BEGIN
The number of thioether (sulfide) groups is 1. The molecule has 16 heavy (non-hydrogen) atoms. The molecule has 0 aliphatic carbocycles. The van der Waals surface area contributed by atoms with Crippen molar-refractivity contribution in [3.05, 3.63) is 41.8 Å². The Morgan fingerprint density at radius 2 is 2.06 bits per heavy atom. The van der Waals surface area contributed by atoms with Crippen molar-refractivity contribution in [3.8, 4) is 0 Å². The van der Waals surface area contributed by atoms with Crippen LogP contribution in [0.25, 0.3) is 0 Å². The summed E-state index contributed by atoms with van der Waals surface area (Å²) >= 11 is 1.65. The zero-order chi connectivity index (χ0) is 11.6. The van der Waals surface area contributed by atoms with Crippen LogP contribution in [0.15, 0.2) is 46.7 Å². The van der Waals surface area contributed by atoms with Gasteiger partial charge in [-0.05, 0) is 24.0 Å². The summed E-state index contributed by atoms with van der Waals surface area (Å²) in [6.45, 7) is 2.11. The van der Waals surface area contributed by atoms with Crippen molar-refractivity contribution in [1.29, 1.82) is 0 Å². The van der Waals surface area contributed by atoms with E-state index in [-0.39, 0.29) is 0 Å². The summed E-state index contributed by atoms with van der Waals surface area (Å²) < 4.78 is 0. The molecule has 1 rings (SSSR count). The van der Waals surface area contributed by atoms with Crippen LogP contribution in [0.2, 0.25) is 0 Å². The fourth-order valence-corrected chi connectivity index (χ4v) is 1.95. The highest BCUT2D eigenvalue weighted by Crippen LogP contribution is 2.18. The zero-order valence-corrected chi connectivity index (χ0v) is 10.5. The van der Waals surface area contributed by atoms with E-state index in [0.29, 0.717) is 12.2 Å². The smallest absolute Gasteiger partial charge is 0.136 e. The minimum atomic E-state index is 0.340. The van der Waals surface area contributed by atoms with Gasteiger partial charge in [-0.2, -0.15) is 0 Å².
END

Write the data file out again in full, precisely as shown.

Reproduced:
The number of thioether (sulfide) groups is 1. The molecule has 16 heavy (non-hydrogen) atoms. The molecule has 0 aliphatic carbocycles. The van der Waals surface area contributed by atoms with Crippen molar-refractivity contribution in [3.05, 3.63) is 41.8 Å². The Morgan fingerprint density at radius 2 is 2.06 bits per heavy atom. The van der Waals surface area contributed by atoms with Crippen molar-refractivity contribution in [3.8, 4) is 0 Å². The van der Waals surface area contributed by atoms with Crippen LogP contribution in [0.25, 0.3) is 0 Å². The summed E-state index contributed by atoms with van der Waals surface area (Å²) >= 11 is 1.65. The zero-order chi connectivity index (χ0) is 11.6. The van der Waals surface area contributed by atoms with Crippen LogP contribution in [0.15, 0.2) is 46.7 Å². The van der Waals surface area contributed by atoms with Gasteiger partial charge in [-0.05, 0) is 24.0 Å². The summed E-state index contributed by atoms with van der Waals surface area (Å²) in [6.45, 7) is 2.11. The van der Waals surface area contributed by atoms with Crippen molar-refractivity contribution in [1.29, 1.82) is 0 Å². The van der Waals surface area contributed by atoms with E-state index in [-0.39, 0.29) is 0 Å². The summed E-state index contributed by atoms with van der Waals surface area (Å²) < 4.78 is 0. The molecule has 1 rings (SSSR count). The van der Waals surface area contributed by atoms with Crippen LogP contribution in [0.2, 0.25) is 0 Å². The fourth-order valence-corrected chi connectivity index (χ4v) is 1.95. The highest BCUT2D eigenvalue weighted by Crippen LogP contribution is 2.18. The zero-order valence-corrected chi connectivity index (χ0v) is 10.5. The van der Waals surface area contributed by atoms with E-state index in [0.29, 0.717) is 12.2 Å². The smallest absolute Gasteiger partial charge is 0.136 e. The minimum atomic E-state index is 0.340. The van der Waals surface area contributed by atoms with Gasteiger partial charge in [-0.2, -0.15) is 0 Å².